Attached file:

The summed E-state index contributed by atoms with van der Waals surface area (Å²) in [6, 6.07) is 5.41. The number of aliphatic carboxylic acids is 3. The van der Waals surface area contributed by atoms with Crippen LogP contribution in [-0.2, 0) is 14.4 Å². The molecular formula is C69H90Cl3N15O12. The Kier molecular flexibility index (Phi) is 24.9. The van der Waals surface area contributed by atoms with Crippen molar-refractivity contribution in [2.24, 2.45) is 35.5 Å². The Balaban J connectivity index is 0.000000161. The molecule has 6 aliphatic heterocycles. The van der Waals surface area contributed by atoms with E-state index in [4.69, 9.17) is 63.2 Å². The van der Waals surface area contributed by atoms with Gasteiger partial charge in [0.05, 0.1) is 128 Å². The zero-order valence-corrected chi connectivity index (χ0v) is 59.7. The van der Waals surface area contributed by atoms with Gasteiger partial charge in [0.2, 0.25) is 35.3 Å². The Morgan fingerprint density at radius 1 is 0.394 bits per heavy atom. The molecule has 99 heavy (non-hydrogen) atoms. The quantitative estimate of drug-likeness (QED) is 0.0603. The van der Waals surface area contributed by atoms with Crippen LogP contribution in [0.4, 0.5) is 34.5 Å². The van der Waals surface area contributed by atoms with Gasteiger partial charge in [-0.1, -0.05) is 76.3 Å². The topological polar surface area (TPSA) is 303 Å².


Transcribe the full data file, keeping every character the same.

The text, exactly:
The summed E-state index contributed by atoms with van der Waals surface area (Å²) in [6, 6.07) is 5.41. The number of aliphatic carboxylic acids is 3. The van der Waals surface area contributed by atoms with Crippen LogP contribution in [-0.2, 0) is 14.4 Å². The molecular formula is C69H90Cl3N15O12. The Kier molecular flexibility index (Phi) is 24.9. The van der Waals surface area contributed by atoms with Crippen molar-refractivity contribution in [2.24, 2.45) is 35.5 Å². The Balaban J connectivity index is 0.000000161. The molecule has 6 aliphatic heterocycles. The van der Waals surface area contributed by atoms with E-state index in [4.69, 9.17) is 63.2 Å². The van der Waals surface area contributed by atoms with Gasteiger partial charge in [0.05, 0.1) is 128 Å². The zero-order valence-corrected chi connectivity index (χ0v) is 59.7. The van der Waals surface area contributed by atoms with Gasteiger partial charge in [0.2, 0.25) is 35.3 Å². The Morgan fingerprint density at radius 1 is 0.394 bits per heavy atom. The molecule has 99 heavy (non-hydrogen) atoms. The quantitative estimate of drug-likeness (QED) is 0.0603. The van der Waals surface area contributed by atoms with Crippen LogP contribution in [0.4, 0.5) is 34.5 Å². The van der Waals surface area contributed by atoms with Gasteiger partial charge in [-0.1, -0.05) is 76.3 Å². The topological polar surface area (TPSA) is 303 Å².